Hypertriglyceridaemia-induced acute pancreatitis
12 hours of acute onset left flank pain.
Loading Stack -
0 images remaining
The patient proceeded to further work-up including ultrasound that did not demonstrate cholelithiasis was well as blood tests with selected results shown:
- Lipase: 519 IU/L (normal 8-78)
Fasting lipid profile:
- Cholest. 17.9H mmol/L (normal <4.0)
- HDLC 0.4L mmol/L (normal >1.0)
- Triglycer. 32.3H mmol/L (normal <1.5)
The patient also denied alcohol abuse.
Hypertriglyceridaemia is one of more common non-biliary non-alcoholic pancreatitis (meaning that is quite uncommon overall!), and is the most common (~55%) cause of pancreatitis in pregnancy.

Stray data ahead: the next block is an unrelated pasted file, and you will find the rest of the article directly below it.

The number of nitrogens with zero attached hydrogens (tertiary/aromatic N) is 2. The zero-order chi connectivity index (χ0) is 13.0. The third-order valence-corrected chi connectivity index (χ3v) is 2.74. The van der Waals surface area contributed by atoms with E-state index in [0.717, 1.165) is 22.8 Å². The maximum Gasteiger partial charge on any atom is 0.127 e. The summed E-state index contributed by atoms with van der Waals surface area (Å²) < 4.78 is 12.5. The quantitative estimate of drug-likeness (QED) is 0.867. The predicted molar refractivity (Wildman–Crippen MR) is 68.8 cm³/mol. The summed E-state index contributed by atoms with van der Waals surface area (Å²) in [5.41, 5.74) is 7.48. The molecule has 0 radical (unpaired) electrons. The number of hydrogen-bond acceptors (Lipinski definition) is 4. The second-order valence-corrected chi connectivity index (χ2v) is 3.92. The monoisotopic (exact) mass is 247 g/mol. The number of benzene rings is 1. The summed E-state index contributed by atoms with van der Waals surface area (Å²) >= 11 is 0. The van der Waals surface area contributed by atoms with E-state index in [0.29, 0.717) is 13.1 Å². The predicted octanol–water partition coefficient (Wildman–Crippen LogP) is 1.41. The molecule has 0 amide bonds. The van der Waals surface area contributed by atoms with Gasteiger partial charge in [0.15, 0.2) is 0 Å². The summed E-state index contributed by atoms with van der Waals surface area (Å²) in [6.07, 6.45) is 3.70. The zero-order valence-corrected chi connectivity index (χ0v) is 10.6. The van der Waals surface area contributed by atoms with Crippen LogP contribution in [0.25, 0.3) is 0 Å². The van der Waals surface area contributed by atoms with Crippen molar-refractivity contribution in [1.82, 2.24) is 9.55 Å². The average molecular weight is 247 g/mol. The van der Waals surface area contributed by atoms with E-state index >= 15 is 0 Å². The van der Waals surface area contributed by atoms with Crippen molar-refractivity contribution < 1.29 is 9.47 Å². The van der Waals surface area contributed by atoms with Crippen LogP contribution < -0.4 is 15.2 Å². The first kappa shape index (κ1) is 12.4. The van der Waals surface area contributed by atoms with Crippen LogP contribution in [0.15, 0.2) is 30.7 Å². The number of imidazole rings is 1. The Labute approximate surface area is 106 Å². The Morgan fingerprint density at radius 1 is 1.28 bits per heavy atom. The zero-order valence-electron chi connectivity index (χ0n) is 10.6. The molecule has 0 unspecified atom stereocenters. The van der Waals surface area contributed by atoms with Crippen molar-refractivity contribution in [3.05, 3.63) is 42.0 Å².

While the pathogenesis is unclear, to induce pancreatitis serum triglyceride levels have to be at least 10 mmol/L and are typically >20 mmol/L. The underlying cause of hypertriglyceridaemia is most commonly (~60%) a genetic disorder in lipid metabolism.
- Sunnapwar A, Prasad SR, Menias CO et-al. Nonalcoholic, nonbiliary pancreatitis: cross-sectional imaging spectrum. AJR Am J Roentgenol. 2010;195 (1): 67-75. doi:10.2214/AJR.09.4048 - Pubmed citation
- Gan SI, Edwards AL, Symonds CJ et-al. Hypertriglyceridemia-induced pancreatitis: A case-based review. World J. Gastroenterol. 2007;12 (44): 7197-202. Free text at pubmed - Pubmed citation